Día de la Raza

Tomorrow, October 17, is a national holiday in Colombia, which means hooray! No work. Día de la Raza, or Day of the Races/Day of Ethnicity, is the Colombian celebration of Christopher Columbus Day. Before 1983 it was celebrated on the second Monday in October, as in the US, but a law changed it to move to the following Monday.

Actually, in schools around Colombia, the whole preceding week as well as the following Monday are vacation days, and maybe for some work places as well. Schools in Colombia celebrate Día de la Raza in much in the same way as in the US, with skits depicting the discovery of the Americas, but here, at least in the school where I worked, we also talked about different races and groups of people.

Spain and almost all Latin American Countries celebrate some version of Columbus Day or Día de la Raza. Some call it Día de la Hispanidad (Hispanic Day), others Día de Descubrimiento (Discovery Day), Día Panamericano (Pan-American Day), and Día de la Liberación, de la Identidad y de la Interculturalidad (Liberation, Identity, and Intercultural Day), among many other names. Although they have different names, they are all based on the discovery of the Americas and the formation of various races from that point on.

Colombia’s Día de la Raza was first created in 1913 by Faustino Rodríguez-San Pedro, who at that time was the president of the Ibero-American Union. He wanted to form a union between Latin America and Spain by celebrating a holiday and bringing together all Spanish-speaking nations and cultures.

Celebrating Christopher Columbus Day is quite a controversial topic. The Colombia version of Día de la Raza is a bit different from the US version because it focuses not on Christopher Columbus but on the discovery of the Americas and formation of the American countries and peoples. However, both holidays revere a man who captured natives for slaves, slaughtered indigenous people, stole, and brought awful diseases such as smallpox that killed millions of native people.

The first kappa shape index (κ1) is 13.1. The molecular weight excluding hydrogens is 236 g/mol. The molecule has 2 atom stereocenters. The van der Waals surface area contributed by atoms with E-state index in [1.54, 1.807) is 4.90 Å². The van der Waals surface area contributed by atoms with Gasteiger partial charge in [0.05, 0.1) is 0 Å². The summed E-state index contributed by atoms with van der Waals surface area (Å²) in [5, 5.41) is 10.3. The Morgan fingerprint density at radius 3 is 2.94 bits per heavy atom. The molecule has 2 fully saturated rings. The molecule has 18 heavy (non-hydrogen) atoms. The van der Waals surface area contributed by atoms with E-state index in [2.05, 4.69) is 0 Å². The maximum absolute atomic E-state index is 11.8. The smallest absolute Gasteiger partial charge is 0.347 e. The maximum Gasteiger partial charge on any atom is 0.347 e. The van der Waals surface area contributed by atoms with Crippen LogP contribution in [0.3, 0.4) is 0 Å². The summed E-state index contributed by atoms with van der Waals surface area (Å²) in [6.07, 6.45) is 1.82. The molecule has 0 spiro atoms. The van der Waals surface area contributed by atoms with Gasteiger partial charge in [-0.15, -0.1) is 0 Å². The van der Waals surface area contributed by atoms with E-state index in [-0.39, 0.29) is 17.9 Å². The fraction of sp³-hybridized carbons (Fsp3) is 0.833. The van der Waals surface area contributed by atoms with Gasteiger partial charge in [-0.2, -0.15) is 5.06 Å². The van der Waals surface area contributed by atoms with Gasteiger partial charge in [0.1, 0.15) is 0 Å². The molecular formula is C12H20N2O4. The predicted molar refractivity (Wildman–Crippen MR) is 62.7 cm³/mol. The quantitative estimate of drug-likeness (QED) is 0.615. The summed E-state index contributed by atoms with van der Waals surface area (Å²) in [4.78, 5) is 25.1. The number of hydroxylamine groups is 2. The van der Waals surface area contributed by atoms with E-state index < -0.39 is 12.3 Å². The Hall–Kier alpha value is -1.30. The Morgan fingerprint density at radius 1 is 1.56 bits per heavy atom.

If Christopher Columbus had come upon land that was inhabited by white settlers and then killed and enslaved them, we would very doubtfully celebrate him as a great man but instead condemn him as a murderer and oppressor. However, we tend to overlook the injustices and deem such acts acceptable, so much so that we (the people of the Americas) even have a holiday for this man.

By commemorating Christopher Columbus, a man who did make an important discovery (in that he discovered the Americas for Europe, not that he was actually the first to find this land) but who also murdered and enslaved people, is a huge insult to indigenous peoples everywhere.

It’s always nice having a holiday from work, but it is important to remember that we have these holidays for a reason, and we need to make sure we have them for the right reasons. We need to take away focus from Christopher Columbus and not teach our children that he was this great man. I think that Spanish-speaking countries are a little closer than the US is to having the right idea of celebrating various peoples and cultures and races that have formed in the Americas since 1492, but we all need to remember the indigenous roots of the Americas and that they were truly the founders of the Americas, not Columbus.


3 thoughts on “Día de la Raza